Trump EPA pick: no plans to review finding that CO2 is dangerous
WASHINGTON, Jan 18 (Reuters) – President-elect Donald Trump’s choice to lead the Environmental Protection Agency expressed doubt about the science behind global climate change during a contentious Senate confirmation hearing on Wednesday, but added he would be obliged for now to uphold the EPA’s finding carbon dioxide poses a public danger.
Oklahoma Attorney General Scott Pruitt, 48, sued the agency he intends to run more than a dozen times on behalf of his state, leading both his opponents and supporters to believe he will aggressively carry out Trump’s campaign vows to slash EPA regulation to boost domestic oil and gas drilling and coal mining.
“Science tells us that the climate is changing, and that human activity, in some manner, impacts that change,” Pruitt said during the hearing in front of the Environment and Public Works Committee. “The ability to measure with precision the degree and extent of that impact, and what to do about it, are subject to continuing debate and dialogue.”
Responding to a question from Democratic Senator Ed Markey of Massachusetts, Pruitt said he would be obliged as administrator to initially abide by the EPA finding that carbon dioxide and other gases scientists believe contribute to climate change pose a risk to the public. That is a premise for many of the regulations limiting carbon emissions imposed during President Barack Obama’s tenure.
“There’s nothing that I know of that would cause a review at this point,” he said.
Trump has promised to refocus the EPA on its core values of protecting air and water quality, while scrapping many of Obama’s initiatives to combat climate change by targeting carbon dioxide emissions.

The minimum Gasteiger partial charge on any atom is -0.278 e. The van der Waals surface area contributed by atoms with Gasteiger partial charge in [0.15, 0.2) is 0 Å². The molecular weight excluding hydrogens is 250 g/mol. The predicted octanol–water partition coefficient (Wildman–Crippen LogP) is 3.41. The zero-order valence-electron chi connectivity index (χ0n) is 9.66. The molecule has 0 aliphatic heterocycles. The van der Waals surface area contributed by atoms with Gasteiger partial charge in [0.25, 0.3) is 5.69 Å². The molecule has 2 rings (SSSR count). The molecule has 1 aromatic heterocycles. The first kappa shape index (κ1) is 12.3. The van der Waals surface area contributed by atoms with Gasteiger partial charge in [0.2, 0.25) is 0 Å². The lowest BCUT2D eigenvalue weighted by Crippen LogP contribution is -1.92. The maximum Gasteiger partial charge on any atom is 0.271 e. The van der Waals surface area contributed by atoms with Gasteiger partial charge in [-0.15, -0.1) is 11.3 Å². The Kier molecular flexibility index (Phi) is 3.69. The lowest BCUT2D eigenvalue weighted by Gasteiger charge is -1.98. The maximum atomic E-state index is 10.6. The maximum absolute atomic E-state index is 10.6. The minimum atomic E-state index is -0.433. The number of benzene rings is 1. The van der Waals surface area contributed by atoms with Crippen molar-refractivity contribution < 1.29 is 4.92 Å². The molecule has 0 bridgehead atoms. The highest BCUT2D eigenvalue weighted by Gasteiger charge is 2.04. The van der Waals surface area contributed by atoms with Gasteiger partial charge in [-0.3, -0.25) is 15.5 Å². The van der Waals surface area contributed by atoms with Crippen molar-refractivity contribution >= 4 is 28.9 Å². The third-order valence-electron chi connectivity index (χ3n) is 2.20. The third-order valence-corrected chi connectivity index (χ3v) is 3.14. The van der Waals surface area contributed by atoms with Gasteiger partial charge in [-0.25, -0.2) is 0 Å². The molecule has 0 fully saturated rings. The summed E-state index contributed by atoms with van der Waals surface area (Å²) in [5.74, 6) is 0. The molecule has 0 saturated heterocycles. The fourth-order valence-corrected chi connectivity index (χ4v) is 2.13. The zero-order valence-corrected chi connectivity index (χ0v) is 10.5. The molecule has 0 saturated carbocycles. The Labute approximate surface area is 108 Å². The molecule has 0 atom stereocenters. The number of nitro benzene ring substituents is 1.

That stance has triggered an international diplomatic backlash, worried environmentalists, and cast a cloud of doubt over the future of a global pact to combat climate change and its effects, signed in Paris last year. U.S. government agencies said on Wednesday that world temperatures in 2016 hit a record high for the third year in a row.
“Why are folks so concerned?… We’re concerned that we won’t be fine with the environment,” said Democratic Senator Tom Carper of Delaware. “That’s why you have the kind of concern you’re witnessing here today.”
In prepared remarks that were interrupted by protesters shouting “There is no planet B”, Pruitt said he would seek to ensure environmental rules imposed by the EPA were effective, but without hurting development.
“Environmental regulations should not occur in an economic vacuum. We can simultaneously pursue the mutual goals of environmental protection and economic growth,” he said. He added that he would seek to give states more authority to regulate their own environmental issues.
Pruitt said he would recuse himself from ongoing cases against the EPA that he is involved in if the EPA’s ethics commission required him to do so.
For weeks, environmental groups have campaigned to urge lawmakers to block Pruitt’s nomination, saying he is doing the bidding of energy companies and industry groups that have contributed to his election campaigns.
During the hearing, Democratic Senator Jeff Merkley of Oregon showed a blown-up image of a letter Pruitt sent to the current EPA administrator several years ago opposing regulations limiting methane emissions from the energy sector. Merkley said it had been written by Oklahoma company Devon Energy.
Pruitt responded by saying the letter was not sent on behalf of any one company but on behalf of an entire industry that is important to the state’s economy
New Jersey Democratic Senator Corey Booker later asked Pruitt if he had sent similar letters of behalf of Oklahoma citizens affected by pollution, citing statistics showing the state has among the highest asthma rates in the country.
“Did you even file one lawsuit on behalf of those kids?”
Republicans on the committee meanwhile focused their questions on how Pruitt will work to avoid pollution crises like the lead contamination crisis affecting Flint, Michigan, and criticized the Obama administration’s climate regulations.
Asked what would be his guiding philosophy as EPA administrator, he said: “I believe that the role of the regulator is to make things regular…and restoring confidence and certainty to those that are regulated.”
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